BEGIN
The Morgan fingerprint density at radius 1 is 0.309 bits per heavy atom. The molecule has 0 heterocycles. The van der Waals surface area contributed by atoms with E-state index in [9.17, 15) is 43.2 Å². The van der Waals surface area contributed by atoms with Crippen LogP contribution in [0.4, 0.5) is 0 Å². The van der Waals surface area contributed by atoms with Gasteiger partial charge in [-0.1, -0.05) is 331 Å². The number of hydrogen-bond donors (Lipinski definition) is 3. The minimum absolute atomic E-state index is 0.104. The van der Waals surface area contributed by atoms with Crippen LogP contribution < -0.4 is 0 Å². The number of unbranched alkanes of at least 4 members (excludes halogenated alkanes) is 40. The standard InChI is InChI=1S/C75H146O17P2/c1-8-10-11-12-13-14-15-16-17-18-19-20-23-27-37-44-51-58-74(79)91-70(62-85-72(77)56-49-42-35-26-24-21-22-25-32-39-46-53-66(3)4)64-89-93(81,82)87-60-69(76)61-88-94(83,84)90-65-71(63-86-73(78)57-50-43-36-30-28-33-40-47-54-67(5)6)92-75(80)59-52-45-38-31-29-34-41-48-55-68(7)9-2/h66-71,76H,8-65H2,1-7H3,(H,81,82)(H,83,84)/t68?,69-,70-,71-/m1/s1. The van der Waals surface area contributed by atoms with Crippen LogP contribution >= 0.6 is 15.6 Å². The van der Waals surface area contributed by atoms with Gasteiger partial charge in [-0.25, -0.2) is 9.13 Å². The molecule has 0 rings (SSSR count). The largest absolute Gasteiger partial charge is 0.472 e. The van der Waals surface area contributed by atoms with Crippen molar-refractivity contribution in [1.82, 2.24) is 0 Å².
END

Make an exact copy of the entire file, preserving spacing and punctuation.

The Morgan fingerprint density at radius 1 is 0.309 bits per heavy atom. The molecule has 0 heterocycles. The van der Waals surface area contributed by atoms with E-state index in [9.17, 15) is 43.2 Å². The van der Waals surface area contributed by atoms with Crippen LogP contribution in [0.4, 0.5) is 0 Å². The van der Waals surface area contributed by atoms with Gasteiger partial charge in [-0.1, -0.05) is 331 Å². The number of hydrogen-bond donors (Lipinski definition) is 3. The minimum absolute atomic E-state index is 0.104. The van der Waals surface area contributed by atoms with Crippen LogP contribution < -0.4 is 0 Å². The number of unbranched alkanes of at least 4 members (excludes halogenated alkanes) is 40. The standard InChI is InChI=1S/C75H146O17P2/c1-8-10-11-12-13-14-15-16-17-18-19-20-23-27-37-44-51-58-74(79)91-70(62-85-72(77)56-49-42-35-26-24-21-22-25-32-39-46-53-66(3)4)64-89-93(81,82)87-60-69(76)61-88-94(83,84)90-65-71(63-86-73(78)57-50-43-36-30-28-33-40-47-54-67(5)6)92-75(80)59-52-45-38-31-29-34-41-48-55-68(7)9-2/h66-71,76H,8-65H2,1-7H3,(H,81,82)(H,83,84)/t68?,69-,70-,71-/m1/s1. The van der Waals surface area contributed by atoms with Crippen LogP contribution >= 0.6 is 15.6 Å². The van der Waals surface area contributed by atoms with Gasteiger partial charge in [-0.25, -0.2) is 9.13 Å². The molecule has 0 rings (SSSR count). The largest absolute Gasteiger partial charge is 0.472 e. The van der Waals surface area contributed by atoms with Crippen molar-refractivity contribution in [1.82, 2.24) is 0 Å².